Robert Harris, with all due respect, from your review it’s obvious that you didn’t do more than a cursory review of this excellent new Laurel & Hardy release. Without a doubt it’s the definitive restoration done by world class restorers at UCLA & the Library of Congress. Since your comments were focused on the opening titles, did you review the contents in its entirety? The details obviously went over your head! Sons of the Desert contains full frame and extended scenes for the very first time since 1933! Laurel & Hardy’s masterpiece, The Music Box, has upgraded audio with great detail and a 35mm nitrate film source for the 3rd reel not seen since 1932. I could on and on about the vast improvements in this new release. If you’re going to review the greatest comedy team of all time, please do your homework and know what you’re talking about!
 

sbeamish

Grip
Joined
Apr 5, 2008
Messages
15
Real Name
Rob
Forgot about the set having the commentaries so that will be great while watching them.
The odd thing is that the commentary track plays with no other sound. You can't hear the films themselves while Randy or Richard are talking. While I would prefer the usual muted soundtrack accompanying the commentaries, I have gotten used to it; even started to enjoy it. I watch with the commentary and, then, with the soundtrack. It's like a film symposium.
 

Skretvedt

Agent
Joined
Aug 16, 2007
Messages
29
Real Name
Randy Skretvedt
The odd thing is that the commentary track plays with no other sound. You can't hear the films themselves while Randy or Richard are talking. While I would prefer the usual muted soundtrack accompanying the commentaries, I have gotten used to it; even started to enjoy it. I watch with the commentary and, then, with the soundtrack. It's like a film symposium.
Thank you for your kind comments. I too would have preferred having the soundtrack at a low level under my comments but was asked to do it "solo," so them's the conditions that prevail, as Mr. Durante said. I did 19 commentaries (including the bonus shorts "The Tree in a Test Tube" -- beautifully restored to original Kodachrome luster -- and "That's That" -- the one surviving source of outtakes and bloopers). You'll also see my personal snapshots of L&H co-workers with the audio interviews, so apologies for being perhaps too ubiquitous on this set.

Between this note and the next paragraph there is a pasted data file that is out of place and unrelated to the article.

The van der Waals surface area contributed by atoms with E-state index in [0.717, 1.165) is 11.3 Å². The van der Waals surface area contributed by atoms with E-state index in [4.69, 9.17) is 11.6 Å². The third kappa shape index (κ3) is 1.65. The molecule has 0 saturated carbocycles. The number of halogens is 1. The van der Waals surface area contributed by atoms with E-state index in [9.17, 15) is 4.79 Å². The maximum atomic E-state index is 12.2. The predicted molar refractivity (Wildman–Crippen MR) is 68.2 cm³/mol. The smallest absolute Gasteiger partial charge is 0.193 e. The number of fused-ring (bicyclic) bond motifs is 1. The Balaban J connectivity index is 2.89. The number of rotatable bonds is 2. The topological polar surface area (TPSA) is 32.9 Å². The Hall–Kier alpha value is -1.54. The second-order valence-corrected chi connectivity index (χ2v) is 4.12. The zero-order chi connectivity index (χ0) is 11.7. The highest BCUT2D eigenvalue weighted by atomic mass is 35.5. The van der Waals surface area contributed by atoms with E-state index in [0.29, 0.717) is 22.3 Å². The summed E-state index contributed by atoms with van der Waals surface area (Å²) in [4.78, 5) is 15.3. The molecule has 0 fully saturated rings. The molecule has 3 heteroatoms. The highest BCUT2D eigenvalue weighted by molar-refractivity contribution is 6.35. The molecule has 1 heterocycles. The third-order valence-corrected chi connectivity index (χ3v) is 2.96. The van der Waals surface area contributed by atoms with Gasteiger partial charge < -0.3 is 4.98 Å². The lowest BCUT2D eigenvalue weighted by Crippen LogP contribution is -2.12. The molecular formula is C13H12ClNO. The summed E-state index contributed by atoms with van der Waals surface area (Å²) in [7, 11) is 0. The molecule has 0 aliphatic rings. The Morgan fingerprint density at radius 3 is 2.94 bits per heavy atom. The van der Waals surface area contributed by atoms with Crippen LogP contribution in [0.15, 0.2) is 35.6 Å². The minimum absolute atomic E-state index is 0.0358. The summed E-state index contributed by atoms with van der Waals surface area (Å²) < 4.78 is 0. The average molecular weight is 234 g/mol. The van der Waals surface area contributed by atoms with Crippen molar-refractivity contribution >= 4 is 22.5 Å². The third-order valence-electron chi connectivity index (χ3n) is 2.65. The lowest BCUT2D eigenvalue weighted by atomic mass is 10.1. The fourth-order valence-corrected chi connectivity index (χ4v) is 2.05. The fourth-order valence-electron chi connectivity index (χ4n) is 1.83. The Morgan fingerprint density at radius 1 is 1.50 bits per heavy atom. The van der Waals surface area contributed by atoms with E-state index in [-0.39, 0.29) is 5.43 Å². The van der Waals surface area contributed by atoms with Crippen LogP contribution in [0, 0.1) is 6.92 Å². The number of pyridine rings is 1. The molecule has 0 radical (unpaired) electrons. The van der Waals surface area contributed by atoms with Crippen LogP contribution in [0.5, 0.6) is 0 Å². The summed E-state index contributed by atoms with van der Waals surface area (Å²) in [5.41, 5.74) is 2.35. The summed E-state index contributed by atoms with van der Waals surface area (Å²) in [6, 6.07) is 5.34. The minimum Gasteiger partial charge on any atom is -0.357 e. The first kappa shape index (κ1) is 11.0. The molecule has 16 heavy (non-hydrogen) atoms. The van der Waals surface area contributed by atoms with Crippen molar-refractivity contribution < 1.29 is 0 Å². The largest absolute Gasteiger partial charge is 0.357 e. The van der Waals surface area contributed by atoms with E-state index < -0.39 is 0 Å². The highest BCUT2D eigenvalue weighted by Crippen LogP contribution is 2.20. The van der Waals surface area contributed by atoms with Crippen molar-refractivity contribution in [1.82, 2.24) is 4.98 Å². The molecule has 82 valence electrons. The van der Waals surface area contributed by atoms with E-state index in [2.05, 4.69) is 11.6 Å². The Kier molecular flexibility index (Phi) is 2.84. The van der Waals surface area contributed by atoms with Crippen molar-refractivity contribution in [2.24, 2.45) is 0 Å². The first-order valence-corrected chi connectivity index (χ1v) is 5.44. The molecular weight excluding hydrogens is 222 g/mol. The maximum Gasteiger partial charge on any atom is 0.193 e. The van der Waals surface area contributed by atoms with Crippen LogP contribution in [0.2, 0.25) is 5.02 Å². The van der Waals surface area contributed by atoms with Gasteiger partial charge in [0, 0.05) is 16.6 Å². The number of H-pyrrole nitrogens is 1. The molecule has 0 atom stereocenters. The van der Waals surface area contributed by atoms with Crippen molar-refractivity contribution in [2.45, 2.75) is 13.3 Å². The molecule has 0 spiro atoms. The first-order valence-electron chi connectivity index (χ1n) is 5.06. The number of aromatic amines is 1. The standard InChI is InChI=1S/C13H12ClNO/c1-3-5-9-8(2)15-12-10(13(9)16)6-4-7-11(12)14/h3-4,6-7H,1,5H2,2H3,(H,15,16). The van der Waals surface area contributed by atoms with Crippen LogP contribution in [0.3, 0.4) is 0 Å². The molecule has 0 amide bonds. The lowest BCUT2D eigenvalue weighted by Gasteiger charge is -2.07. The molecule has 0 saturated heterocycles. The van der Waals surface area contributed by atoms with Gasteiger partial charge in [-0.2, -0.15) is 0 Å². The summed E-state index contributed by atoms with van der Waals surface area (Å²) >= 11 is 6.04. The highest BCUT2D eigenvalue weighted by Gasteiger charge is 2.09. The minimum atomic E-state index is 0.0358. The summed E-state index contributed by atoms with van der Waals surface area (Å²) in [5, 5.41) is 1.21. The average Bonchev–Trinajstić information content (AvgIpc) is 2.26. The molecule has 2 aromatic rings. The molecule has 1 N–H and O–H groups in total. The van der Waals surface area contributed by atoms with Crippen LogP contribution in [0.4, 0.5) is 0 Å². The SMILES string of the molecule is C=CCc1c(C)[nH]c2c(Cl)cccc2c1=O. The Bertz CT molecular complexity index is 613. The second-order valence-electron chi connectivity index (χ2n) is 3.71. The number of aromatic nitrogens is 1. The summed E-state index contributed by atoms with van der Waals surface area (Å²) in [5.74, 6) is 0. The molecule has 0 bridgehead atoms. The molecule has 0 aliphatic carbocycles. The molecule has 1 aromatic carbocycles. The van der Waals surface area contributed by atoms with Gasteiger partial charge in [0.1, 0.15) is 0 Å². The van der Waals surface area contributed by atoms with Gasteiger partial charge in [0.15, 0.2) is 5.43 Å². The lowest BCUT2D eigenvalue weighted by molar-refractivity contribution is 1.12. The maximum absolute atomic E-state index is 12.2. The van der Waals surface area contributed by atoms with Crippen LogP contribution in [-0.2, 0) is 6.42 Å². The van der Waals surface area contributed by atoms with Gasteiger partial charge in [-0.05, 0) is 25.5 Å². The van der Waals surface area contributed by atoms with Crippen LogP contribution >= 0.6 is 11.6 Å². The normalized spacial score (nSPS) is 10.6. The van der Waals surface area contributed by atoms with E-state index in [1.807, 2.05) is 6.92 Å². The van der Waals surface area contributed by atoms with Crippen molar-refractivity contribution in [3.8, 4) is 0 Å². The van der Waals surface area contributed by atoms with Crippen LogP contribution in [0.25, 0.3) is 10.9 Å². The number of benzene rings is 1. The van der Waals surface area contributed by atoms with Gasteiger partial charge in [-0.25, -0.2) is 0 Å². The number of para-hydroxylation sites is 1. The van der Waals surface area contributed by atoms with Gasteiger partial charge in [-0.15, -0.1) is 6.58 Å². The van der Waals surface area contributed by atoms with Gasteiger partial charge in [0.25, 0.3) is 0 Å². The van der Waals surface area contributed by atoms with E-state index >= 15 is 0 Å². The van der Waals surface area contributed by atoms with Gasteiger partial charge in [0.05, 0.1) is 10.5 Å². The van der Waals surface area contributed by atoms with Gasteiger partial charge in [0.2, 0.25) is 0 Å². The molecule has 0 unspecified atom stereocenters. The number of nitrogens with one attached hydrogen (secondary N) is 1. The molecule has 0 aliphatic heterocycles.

Robert Harris

Archivist
Reviewer
Joined
Feb 8, 1999
Messages
12,971
Real Name
Robert Harris
Robert Harris, with all due respect, from your review it’s obvious that you didn’t do more than a cursory review of this excellent new Laurel & Hardy release. Without a doubt it’s the definitive restoration done by world class restorers at UCLA & the Library of Congress. Since your comments were focused on the opening titles, did you review the contents in its entirety? The details obviously went over your head! Sons of the Desert contains full frame and extended scenes for the very first time since 1933! Laurel & Hardy’s masterpiece, The Music Box, has upgraded audio with great detail and a 35mm nitrate film source for the 3rd reel not seen since 1932. I could on and on about the vast improvements in this new release. If you’re going to review the greatest comedy team of all time, please do your homework and know what you’re talking about!
Mark Louis,